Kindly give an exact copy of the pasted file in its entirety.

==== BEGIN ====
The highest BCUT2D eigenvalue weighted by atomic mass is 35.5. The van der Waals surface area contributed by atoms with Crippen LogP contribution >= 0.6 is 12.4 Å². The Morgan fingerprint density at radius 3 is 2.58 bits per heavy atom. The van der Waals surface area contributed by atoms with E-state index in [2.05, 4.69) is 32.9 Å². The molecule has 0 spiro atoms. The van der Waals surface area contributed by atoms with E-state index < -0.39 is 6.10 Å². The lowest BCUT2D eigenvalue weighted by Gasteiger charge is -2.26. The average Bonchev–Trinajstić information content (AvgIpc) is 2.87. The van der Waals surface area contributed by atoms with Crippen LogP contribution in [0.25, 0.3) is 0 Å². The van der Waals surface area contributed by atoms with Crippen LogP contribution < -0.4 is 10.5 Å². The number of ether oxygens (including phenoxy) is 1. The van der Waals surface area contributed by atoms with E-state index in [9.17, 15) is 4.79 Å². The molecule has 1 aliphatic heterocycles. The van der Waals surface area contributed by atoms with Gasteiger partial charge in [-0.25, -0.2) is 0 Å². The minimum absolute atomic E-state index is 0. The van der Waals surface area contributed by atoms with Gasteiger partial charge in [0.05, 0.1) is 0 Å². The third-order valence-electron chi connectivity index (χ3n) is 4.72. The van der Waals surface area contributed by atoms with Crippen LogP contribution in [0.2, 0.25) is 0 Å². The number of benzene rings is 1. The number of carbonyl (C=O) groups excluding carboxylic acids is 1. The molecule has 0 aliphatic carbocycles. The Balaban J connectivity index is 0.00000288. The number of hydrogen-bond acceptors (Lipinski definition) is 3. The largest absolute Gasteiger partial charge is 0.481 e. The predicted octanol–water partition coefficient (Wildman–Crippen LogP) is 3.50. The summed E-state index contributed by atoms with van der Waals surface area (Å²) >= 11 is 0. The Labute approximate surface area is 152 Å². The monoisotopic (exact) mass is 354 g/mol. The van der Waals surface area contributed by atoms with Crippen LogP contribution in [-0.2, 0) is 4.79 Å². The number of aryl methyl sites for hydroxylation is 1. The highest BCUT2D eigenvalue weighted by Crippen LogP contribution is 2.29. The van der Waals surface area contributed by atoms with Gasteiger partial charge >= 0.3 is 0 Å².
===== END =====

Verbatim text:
The highest BCUT2D eigenvalue weighted by atomic mass is 35.5. The van der Waals surface area contributed by atoms with Crippen LogP contribution >= 0.6 is 12.4 Å². The Morgan fingerprint density at radius 3 is 2.58 bits per heavy atom. The van der Waals surface area contributed by atoms with E-state index in [2.05, 4.69) is 32.9 Å². The molecule has 0 spiro atoms. The van der Waals surface area contributed by atoms with E-state index < -0.39 is 6.10 Å². The lowest BCUT2D eigenvalue weighted by Gasteiger charge is -2.26. The average Bonchev–Trinajstić information content (AvgIpc) is 2.87. The van der Waals surface area contributed by atoms with Crippen LogP contribution in [0.25, 0.3) is 0 Å². The van der Waals surface area contributed by atoms with Crippen LogP contribution < -0.4 is 10.5 Å². The number of ether oxygens (including phenoxy) is 1. The van der Waals surface area contributed by atoms with E-state index in [9.17, 15) is 4.79 Å². The molecule has 1 aliphatic heterocycles. The van der Waals surface area contributed by atoms with Gasteiger partial charge in [-0.25, -0.2) is 0 Å². The minimum absolute atomic E-state index is 0. The van der Waals surface area contributed by atoms with Gasteiger partial charge in [0.05, 0.1) is 0 Å². The third-order valence-electron chi connectivity index (χ3n) is 4.72. The van der Waals surface area contributed by atoms with Crippen LogP contribution in [0.2, 0.25) is 0 Å². The number of benzene rings is 1. The number of carbonyl (C=O) groups excluding carboxylic acids is 1. The molecule has 0 aliphatic carbocycles. The Balaban J connectivity index is 0.00000288. The number of hydrogen-bond acceptors (Lipinski definition) is 3. The largest absolute Gasteiger partial charge is 0.481 e. The predicted octanol–water partition coefficient (Wildman–Crippen LogP) is 3.50. The summed E-state index contributed by atoms with van der Waals surface area (Å²) >= 11 is 0. The Labute approximate surface area is 152 Å². The monoisotopic (exact) mass is 354 g/mol. The van der Waals surface area contributed by atoms with Crippen LogP contribution in [-0.2, 0) is 4.79 Å². The number of aryl methyl sites for hydroxylation is 1. The highest BCUT2D eigenvalue weighted by Crippen LogP contribution is 2.29. The van der Waals surface area contributed by atoms with Gasteiger partial charge >= 0.3 is 0 Å².